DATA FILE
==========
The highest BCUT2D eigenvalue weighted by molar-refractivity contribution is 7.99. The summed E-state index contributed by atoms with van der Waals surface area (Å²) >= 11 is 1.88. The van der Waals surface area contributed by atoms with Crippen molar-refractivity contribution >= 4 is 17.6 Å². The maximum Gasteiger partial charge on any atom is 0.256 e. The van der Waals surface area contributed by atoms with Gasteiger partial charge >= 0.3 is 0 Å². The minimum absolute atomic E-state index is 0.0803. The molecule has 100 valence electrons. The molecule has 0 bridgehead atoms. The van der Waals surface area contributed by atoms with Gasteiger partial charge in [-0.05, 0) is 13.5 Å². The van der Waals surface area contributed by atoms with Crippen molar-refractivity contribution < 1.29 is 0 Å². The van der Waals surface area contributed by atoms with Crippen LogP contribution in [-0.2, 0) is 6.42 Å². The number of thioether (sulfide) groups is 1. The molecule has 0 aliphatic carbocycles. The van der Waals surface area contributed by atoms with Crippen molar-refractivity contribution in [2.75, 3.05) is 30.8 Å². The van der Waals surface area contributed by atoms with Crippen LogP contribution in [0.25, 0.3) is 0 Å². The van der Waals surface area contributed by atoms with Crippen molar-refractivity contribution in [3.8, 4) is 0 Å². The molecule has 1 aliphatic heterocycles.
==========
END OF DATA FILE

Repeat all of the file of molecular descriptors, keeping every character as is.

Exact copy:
The highest BCUT2D eigenvalue weighted by molar-refractivity contribution is 7.99. The summed E-state index contributed by atoms with van der Waals surface area (Å²) >= 11 is 1.88. The van der Waals surface area contributed by atoms with Crippen molar-refractivity contribution >= 4 is 17.6 Å². The maximum Gasteiger partial charge on any atom is 0.256 e. The van der Waals surface area contributed by atoms with Gasteiger partial charge >= 0.3 is 0 Å². The minimum absolute atomic E-state index is 0.0803. The molecule has 100 valence electrons. The molecule has 0 bridgehead atoms. The van der Waals surface area contributed by atoms with Gasteiger partial charge in [-0.05, 0) is 13.5 Å². The van der Waals surface area contributed by atoms with Crippen molar-refractivity contribution < 1.29 is 0 Å². The van der Waals surface area contributed by atoms with Crippen LogP contribution in [-0.2, 0) is 6.42 Å². The number of thioether (sulfide) groups is 1. The molecule has 0 aliphatic carbocycles. The van der Waals surface area contributed by atoms with Crippen molar-refractivity contribution in [2.75, 3.05) is 30.8 Å². The van der Waals surface area contributed by atoms with Crippen LogP contribution in [0.25, 0.3) is 0 Å². The van der Waals surface area contributed by atoms with Crippen molar-refractivity contribution in [3.8, 4) is 0 Å². The molecule has 1 aliphatic heterocycles.